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Virgil’S Dido and the Heroism of Hannibal in Silius’ Pvnica

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Chapter Summary

Virgil presents Dido's prayer as the origin of the Second Punic War, and by doing so suggests, on the metaliterary level, the opportunity for another epic, a poem that presents this confrontation as a result of the disastrous love affair between Aeneas and Dido, and thus also as a sequel to the Aeneid. Tiberius Catius Asconius Silius Italicus takes up this challenge and gives Dido a special role in his treatment of Hannibal's war against Rome in the Punica. This chapter examines the key passages where Dido's story appears and shows how the mythical queen both shapes Hannibal's character and explains the tragic nature of his heroism. Silius presents Hannibal as a fascinating villain and lavishes more than half of the epic on the general's stunning successes in the first three years of the conflict, culminating in his devastating victory at Cannae in 216 BC.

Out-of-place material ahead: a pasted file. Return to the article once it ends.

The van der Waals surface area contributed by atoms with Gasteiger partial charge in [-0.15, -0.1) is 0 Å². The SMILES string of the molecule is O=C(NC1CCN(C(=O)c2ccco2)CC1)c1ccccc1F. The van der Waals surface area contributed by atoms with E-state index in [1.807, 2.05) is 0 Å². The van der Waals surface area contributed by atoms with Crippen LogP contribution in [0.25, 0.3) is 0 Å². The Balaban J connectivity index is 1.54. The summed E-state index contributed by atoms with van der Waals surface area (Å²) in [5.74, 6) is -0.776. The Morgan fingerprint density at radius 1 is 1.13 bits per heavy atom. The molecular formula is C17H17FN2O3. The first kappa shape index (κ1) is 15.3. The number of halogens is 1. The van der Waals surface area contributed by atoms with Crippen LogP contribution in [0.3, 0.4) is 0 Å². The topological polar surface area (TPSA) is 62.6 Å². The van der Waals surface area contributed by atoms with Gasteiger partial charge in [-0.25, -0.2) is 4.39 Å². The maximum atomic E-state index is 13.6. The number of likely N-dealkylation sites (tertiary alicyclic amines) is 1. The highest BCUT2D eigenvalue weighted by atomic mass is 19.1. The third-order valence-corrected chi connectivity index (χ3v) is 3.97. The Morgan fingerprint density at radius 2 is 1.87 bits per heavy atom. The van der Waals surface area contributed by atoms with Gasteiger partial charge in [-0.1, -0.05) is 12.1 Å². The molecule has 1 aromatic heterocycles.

Keywords: Aeneid; Dido; Hannibal's heroism; Punica; Rome; Second Punic War; Tiberius Catius Asconius Silius Italicus; Virgil



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